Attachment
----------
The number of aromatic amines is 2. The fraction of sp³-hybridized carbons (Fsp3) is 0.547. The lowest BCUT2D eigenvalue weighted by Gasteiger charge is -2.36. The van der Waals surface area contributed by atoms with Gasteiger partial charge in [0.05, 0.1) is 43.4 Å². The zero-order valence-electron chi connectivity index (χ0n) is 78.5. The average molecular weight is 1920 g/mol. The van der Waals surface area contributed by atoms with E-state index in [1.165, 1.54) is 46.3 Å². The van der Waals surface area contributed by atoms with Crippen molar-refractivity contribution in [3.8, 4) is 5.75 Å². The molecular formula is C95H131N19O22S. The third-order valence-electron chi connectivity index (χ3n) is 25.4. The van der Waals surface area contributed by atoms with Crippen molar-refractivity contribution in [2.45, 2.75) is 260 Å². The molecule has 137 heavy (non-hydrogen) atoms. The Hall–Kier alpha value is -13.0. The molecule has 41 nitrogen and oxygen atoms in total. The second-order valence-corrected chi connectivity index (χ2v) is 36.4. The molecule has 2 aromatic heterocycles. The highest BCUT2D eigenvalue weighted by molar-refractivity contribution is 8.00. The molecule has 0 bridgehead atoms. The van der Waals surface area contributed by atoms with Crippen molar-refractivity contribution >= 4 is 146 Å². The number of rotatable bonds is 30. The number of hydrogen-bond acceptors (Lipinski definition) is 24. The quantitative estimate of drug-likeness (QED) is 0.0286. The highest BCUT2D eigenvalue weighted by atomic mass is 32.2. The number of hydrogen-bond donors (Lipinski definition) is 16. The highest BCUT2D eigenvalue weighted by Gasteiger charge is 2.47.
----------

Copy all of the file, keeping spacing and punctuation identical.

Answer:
The number of aromatic amines is 2. The fraction of sp³-hybridized carbons (Fsp3) is 0.547. The lowest BCUT2D eigenvalue weighted by Gasteiger charge is -2.36. The van der Waals surface area contributed by atoms with Gasteiger partial charge in [0.05, 0.1) is 43.4 Å². The zero-order valence-electron chi connectivity index (χ0n) is 78.5. The average molecular weight is 1920 g/mol. The van der Waals surface area contributed by atoms with E-state index in [1.165, 1.54) is 46.3 Å². The van der Waals surface area contributed by atoms with Crippen molar-refractivity contribution in [3.8, 4) is 5.75 Å². The molecular formula is C95H131N19O22S. The third-order valence-electron chi connectivity index (χ3n) is 25.4. The van der Waals surface area contributed by atoms with Crippen molar-refractivity contribution in [2.45, 2.75) is 260 Å². The molecule has 137 heavy (non-hydrogen) atoms. The Hall–Kier alpha value is -13.0. The molecule has 41 nitrogen and oxygen atoms in total. The second-order valence-corrected chi connectivity index (χ2v) is 36.4. The molecule has 2 aromatic heterocycles. The highest BCUT2D eigenvalue weighted by molar-refractivity contribution is 8.00. The molecule has 0 bridgehead atoms. The van der Waals surface area contributed by atoms with Crippen molar-refractivity contribution >= 4 is 146 Å². The number of rotatable bonds is 30. The number of hydrogen-bond acceptors (Lipinski definition) is 24. The quantitative estimate of drug-likeness (QED) is 0.0286. The highest BCUT2D eigenvalue weighted by atomic mass is 32.2. The number of hydrogen-bond donors (Lipinski definition) is 16. The highest BCUT2D eigenvalue weighted by Gasteiger charge is 2.47.